Walker can get milestone win tonight at Prairie View

Published 12:00 am Monday, March 14, 2005

LORMAN &045; Shirley Gibbs met Lonnie Walker when they were freshmen on the Alcorn State campus in 1965.

They met, became friends and stayed that way until it finally dawned on both of them they might just be meant for each other. They eventually got married in 1969 after both graduated from Alcorn, and they eventually moved to Houston where Shirley Walker found work coaching softball, track and field and volleyball at the junior high and high school levels at schools in the Houston ISD.

Her husband then came back to Alcorn as assistant men’s basketball coach and head women’s coach, but Lonnie had a better idea. He handed the job over to his wife, who officially took over heading into the 1978 season.

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It’s hard to say if either of them were convinced they’d stay at Alcorn this long, but they have. After two sons have come and moved out of the house, 27 seasons, 400-plus wins, five conference championships and enough clippings and photos to blanket the walls of her tiny office, Walker is poised to hit another milestone today when her Lady Braves play at Prairie View A&M.;

A win would give her No. 450 for her career.

&uot;It’s been good,&uot; said Walker, the Bude native who came into the season ranked 33rd among NCAA’s winningest coaches. &uot;They brought me in, and I took over the team. It was a big learning experience, but it was a lot of fun. Coach Walker was the assistant men’s coach &045; you had to wear two or three different caps back then &045; and what little time he had he would help me.&uot;

Walker may have landed a high-profile job by today’s standards as a Division I head coach, but those days of playing in the old Association of Intercollegiate Athletics for Women were well below the radar by today’s standards.

She went to the old gym to find students to serve as assistants, and they didn’t get paid. She took walk-ons, some of whom turned out to be some of her harder-working players in those early years.

Walker won her first game as a head coach &045; a 97-74 win over Blue Mountain &045; and eventually won her first four games as her Lady Braves of 1978-79 finished 15-10 overall.

&uot;All my basketball knowledge came from Coach Walker,&uot; Walker said of her husband of 36 years. &uot;All my basketball knowledge, coaching and what not &045; it came from him, although I played the game myself. You name it, I did it. It was something new. There weren’t many teams winning. The only team winning at that time was Delta State.&uot;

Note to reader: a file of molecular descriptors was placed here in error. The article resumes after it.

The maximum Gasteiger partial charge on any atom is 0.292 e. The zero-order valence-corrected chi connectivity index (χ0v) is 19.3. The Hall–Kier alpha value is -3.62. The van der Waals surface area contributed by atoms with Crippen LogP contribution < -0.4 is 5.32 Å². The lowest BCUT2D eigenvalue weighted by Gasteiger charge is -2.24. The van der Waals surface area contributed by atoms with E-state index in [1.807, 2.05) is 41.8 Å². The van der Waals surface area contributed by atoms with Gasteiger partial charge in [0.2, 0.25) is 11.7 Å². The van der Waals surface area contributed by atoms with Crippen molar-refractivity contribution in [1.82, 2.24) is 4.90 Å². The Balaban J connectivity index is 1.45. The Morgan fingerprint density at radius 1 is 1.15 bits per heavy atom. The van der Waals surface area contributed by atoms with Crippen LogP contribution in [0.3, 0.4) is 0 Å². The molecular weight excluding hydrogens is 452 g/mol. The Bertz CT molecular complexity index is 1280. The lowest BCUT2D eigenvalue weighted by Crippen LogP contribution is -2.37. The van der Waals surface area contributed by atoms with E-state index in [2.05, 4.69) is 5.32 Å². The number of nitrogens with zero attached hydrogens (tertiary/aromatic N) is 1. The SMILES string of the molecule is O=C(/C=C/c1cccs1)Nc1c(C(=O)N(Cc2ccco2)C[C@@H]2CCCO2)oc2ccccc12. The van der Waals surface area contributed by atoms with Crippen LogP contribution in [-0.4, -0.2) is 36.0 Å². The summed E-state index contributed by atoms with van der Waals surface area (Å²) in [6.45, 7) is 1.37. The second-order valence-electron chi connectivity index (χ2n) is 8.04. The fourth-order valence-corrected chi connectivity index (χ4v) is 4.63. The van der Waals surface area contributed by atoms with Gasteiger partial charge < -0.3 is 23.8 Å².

The Lady Braves had their ups and downs those first five seasons, but Walker finally found a right combination in the 1983-84 season when the Lady Braves claimed the SWAC’s regular season title.

It was the first of three straight regular season crowns, and those may have been the result of what the coach found in recruiting players from areas outside of Mississippi as well as in her own backyard.

That’s when doors started to open.

&uot;After I got into it, I went to Chicago and said I wanted to be competitive,&uot; Walker said. &uot;I went to Chicago recruiting. It was my first recruiting trip. I visited a lot of schools &045; King, Marshall, Collins. I came out of there and recruited some kids out of Michigan.&uot;

The efforts paid off, and the Lady Braves won 60 games over a three-year stretch before stumbling and later picking it back up in the late 1980s. The 1990-91 season was the first of six straight seasons where Walker’s club won a regular season championship, and they claimed tournament titles in 1991 and 1992.

But back then the women’s NCAA tournament hadn’t grown to its current format, and the SWAC and other lower-tier conferences didn’t get automatic bids. The conference champ went into the open round, an at-large system where the best teams from there got invitations into the tournament.

Walker and others served on a committee to establish the automatic bid, but when Jackson was the first to do so in the open bid system and got into the tournament representing the SWAC, she was proud.

Grambling later got the first automatic bid from the conference.

&uot;Jackson State played Louisiana Tech,&uot; she said. &uot; I was sitting in the stands watching. Jackson State participated in that tournament, and I felt like that was my team. I was just glad to see someone from my conference to get in there. We kept fighting. On that Division I women’s basketball committee, we had to get things up off the ground.&uot;

Walker’s Lady Braves of this season, meanwhile, have hopes and dreams of doing the same thing, but they have to finish out the season today and Saturday at Texas Southern to prepare for next week’s conference tournament in Birmingham, Ala.

The Lady Braves (13-3, 17-7) have a chance tonight to help their coach reach a milestone, and she’ll in turn use her wisdom to keep a club that’s loaded with experience on the right track headed into the tournament.

&uot;I think it’s going to be tough, and I’ve gotten to where I do believe in myself and the players,&uot; Walker said. &uot;It’s just like when you teach a kid his first step, and this is the way I respond to my kids &045; every ball game is going to be a different ball game and every team is going to play us totally different.

&uot;We’re just going to look at Prairie View right now and not Texas Southern. I’m from the old school &045; I like to take care of that first team we’re up against.&uot;